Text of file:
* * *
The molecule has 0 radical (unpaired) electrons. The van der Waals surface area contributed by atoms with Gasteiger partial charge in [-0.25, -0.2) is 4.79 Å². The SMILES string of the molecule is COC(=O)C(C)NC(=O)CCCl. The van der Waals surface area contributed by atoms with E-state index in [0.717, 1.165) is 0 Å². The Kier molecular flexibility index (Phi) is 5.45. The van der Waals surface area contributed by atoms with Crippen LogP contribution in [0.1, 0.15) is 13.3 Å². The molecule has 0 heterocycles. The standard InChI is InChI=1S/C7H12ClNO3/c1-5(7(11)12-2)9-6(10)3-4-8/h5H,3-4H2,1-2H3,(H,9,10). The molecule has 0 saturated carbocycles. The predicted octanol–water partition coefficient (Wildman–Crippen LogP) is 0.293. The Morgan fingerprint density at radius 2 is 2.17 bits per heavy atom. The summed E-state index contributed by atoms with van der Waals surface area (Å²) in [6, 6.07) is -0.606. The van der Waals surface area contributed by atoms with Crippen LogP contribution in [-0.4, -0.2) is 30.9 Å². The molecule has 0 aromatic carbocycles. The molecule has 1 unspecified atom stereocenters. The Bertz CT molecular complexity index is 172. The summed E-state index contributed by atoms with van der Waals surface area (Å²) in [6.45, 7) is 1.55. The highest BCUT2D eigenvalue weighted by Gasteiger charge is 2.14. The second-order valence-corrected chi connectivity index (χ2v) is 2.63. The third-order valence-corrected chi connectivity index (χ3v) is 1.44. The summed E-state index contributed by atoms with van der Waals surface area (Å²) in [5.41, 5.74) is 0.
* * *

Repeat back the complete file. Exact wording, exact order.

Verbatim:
The molecule has 0 radical (unpaired) electrons. The van der Waals surface area contributed by atoms with Gasteiger partial charge in [-0.25, -0.2) is 4.79 Å². The SMILES string of the molecule is COC(=O)C(C)NC(=O)CCCl. The van der Waals surface area contributed by atoms with E-state index in [0.717, 1.165) is 0 Å². The Kier molecular flexibility index (Phi) is 5.45. The van der Waals surface area contributed by atoms with Crippen LogP contribution in [0.1, 0.15) is 13.3 Å². The molecule has 0 heterocycles. The standard InChI is InChI=1S/C7H12ClNO3/c1-5(7(11)12-2)9-6(10)3-4-8/h5H,3-4H2,1-2H3,(H,9,10). The molecule has 0 saturated carbocycles. The predicted octanol–water partition coefficient (Wildman–Crippen LogP) is 0.293. The Morgan fingerprint density at radius 2 is 2.17 bits per heavy atom. The summed E-state index contributed by atoms with van der Waals surface area (Å²) in [6, 6.07) is -0.606. The van der Waals surface area contributed by atoms with Crippen LogP contribution in [-0.4, -0.2) is 30.9 Å². The molecule has 0 aromatic carbocycles. The molecule has 1 unspecified atom stereocenters. The Bertz CT molecular complexity index is 172. The summed E-state index contributed by atoms with van der Waals surface area (Å²) in [6.45, 7) is 1.55. The highest BCUT2D eigenvalue weighted by Gasteiger charge is 2.14. The second-order valence-corrected chi connectivity index (χ2v) is 2.63. The third-order valence-corrected chi connectivity index (χ3v) is 1.44. The summed E-state index contributed by atoms with van der Waals surface area (Å²) in [5.41, 5.74) is 0.